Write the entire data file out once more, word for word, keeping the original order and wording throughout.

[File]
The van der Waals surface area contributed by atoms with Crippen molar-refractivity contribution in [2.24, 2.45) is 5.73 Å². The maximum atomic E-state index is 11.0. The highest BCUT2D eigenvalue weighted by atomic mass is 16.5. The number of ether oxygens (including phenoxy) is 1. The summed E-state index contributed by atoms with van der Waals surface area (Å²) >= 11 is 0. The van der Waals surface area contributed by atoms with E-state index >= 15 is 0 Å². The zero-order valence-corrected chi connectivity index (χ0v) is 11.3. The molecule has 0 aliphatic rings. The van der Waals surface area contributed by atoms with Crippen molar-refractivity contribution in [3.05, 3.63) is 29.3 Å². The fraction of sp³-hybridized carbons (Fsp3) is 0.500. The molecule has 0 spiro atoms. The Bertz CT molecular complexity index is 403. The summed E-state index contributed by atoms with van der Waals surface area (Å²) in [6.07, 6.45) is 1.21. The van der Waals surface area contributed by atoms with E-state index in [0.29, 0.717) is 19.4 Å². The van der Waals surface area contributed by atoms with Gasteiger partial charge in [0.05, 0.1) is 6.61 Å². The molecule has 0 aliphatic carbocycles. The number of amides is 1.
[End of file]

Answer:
The van der Waals surface area contributed by atoms with Crippen molar-refractivity contribution in [2.24, 2.45) is 5.73 Å². The maximum atomic E-state index is 11.0. The highest BCUT2D eigenvalue weighted by atomic mass is 16.5. The number of ether oxygens (including phenoxy) is 1. The summed E-state index contributed by atoms with van der Waals surface area (Å²) >= 11 is 0. The van der Waals surface area contributed by atoms with E-state index >= 15 is 0 Å². The zero-order valence-corrected chi connectivity index (χ0v) is 11.3. The molecule has 0 aliphatic rings. The van der Waals surface area contributed by atoms with Crippen molar-refractivity contribution in [3.05, 3.63) is 29.3 Å². The fraction of sp³-hybridized carbons (Fsp3) is 0.500. The molecule has 0 spiro atoms. The Bertz CT molecular complexity index is 403. The summed E-state index contributed by atoms with van der Waals surface area (Å²) in [6.07, 6.45) is 1.21. The van der Waals surface area contributed by atoms with E-state index in [0.29, 0.717) is 19.4 Å². The van der Waals surface area contributed by atoms with Gasteiger partial charge in [0.05, 0.1) is 6.61 Å². The molecule has 0 aliphatic carbocycles. The number of amides is 1.